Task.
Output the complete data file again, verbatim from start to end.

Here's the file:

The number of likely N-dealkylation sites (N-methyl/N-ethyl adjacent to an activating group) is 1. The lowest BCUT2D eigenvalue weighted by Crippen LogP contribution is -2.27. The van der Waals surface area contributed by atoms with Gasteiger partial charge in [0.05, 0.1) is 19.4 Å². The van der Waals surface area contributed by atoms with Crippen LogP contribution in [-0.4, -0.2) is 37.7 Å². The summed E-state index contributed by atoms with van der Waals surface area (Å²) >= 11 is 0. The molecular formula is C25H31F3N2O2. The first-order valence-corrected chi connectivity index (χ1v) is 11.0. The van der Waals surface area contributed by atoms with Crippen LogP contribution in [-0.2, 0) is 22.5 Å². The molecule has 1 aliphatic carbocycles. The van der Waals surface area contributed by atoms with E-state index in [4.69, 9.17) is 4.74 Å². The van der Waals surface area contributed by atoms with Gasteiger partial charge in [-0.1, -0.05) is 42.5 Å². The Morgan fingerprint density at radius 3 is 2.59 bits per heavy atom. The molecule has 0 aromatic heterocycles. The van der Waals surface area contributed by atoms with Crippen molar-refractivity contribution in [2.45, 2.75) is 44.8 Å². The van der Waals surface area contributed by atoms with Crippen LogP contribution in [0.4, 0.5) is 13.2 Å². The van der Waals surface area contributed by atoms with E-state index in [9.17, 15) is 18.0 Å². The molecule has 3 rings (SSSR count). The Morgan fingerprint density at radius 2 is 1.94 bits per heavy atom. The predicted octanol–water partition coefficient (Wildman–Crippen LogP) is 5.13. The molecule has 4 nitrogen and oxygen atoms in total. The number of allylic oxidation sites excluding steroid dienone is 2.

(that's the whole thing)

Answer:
The number of likely N-dealkylation sites (N-methyl/N-ethyl adjacent to an activating group) is 1. The lowest BCUT2D eigenvalue weighted by Crippen LogP contribution is -2.27. The van der Waals surface area contributed by atoms with Gasteiger partial charge in [0.05, 0.1) is 19.4 Å². The van der Waals surface area contributed by atoms with Crippen LogP contribution in [-0.4, -0.2) is 37.7 Å². The summed E-state index contributed by atoms with van der Waals surface area (Å²) >= 11 is 0. The molecular formula is C25H31F3N2O2. The first-order valence-corrected chi connectivity index (χ1v) is 11.0. The van der Waals surface area contributed by atoms with Crippen LogP contribution in [-0.2, 0) is 22.5 Å². The molecule has 1 aliphatic carbocycles. The van der Waals surface area contributed by atoms with E-state index in [4.69, 9.17) is 4.74 Å². The van der Waals surface area contributed by atoms with Gasteiger partial charge in [-0.1, -0.05) is 42.5 Å². The Morgan fingerprint density at radius 3 is 2.59 bits per heavy atom. The molecule has 0 aromatic heterocycles. The van der Waals surface area contributed by atoms with Crippen molar-refractivity contribution in [2.45, 2.75) is 44.8 Å². The van der Waals surface area contributed by atoms with Crippen LogP contribution in [0.4, 0.5) is 13.2 Å². The van der Waals surface area contributed by atoms with E-state index in [9.17, 15) is 18.0 Å². The molecule has 3 rings (SSSR count). The Morgan fingerprint density at radius 2 is 1.94 bits per heavy atom. The predicted octanol–water partition coefficient (Wildman–Crippen LogP) is 5.13. The molecule has 4 nitrogen and oxygen atoms in total. The number of allylic oxidation sites excluding steroid dienone is 2.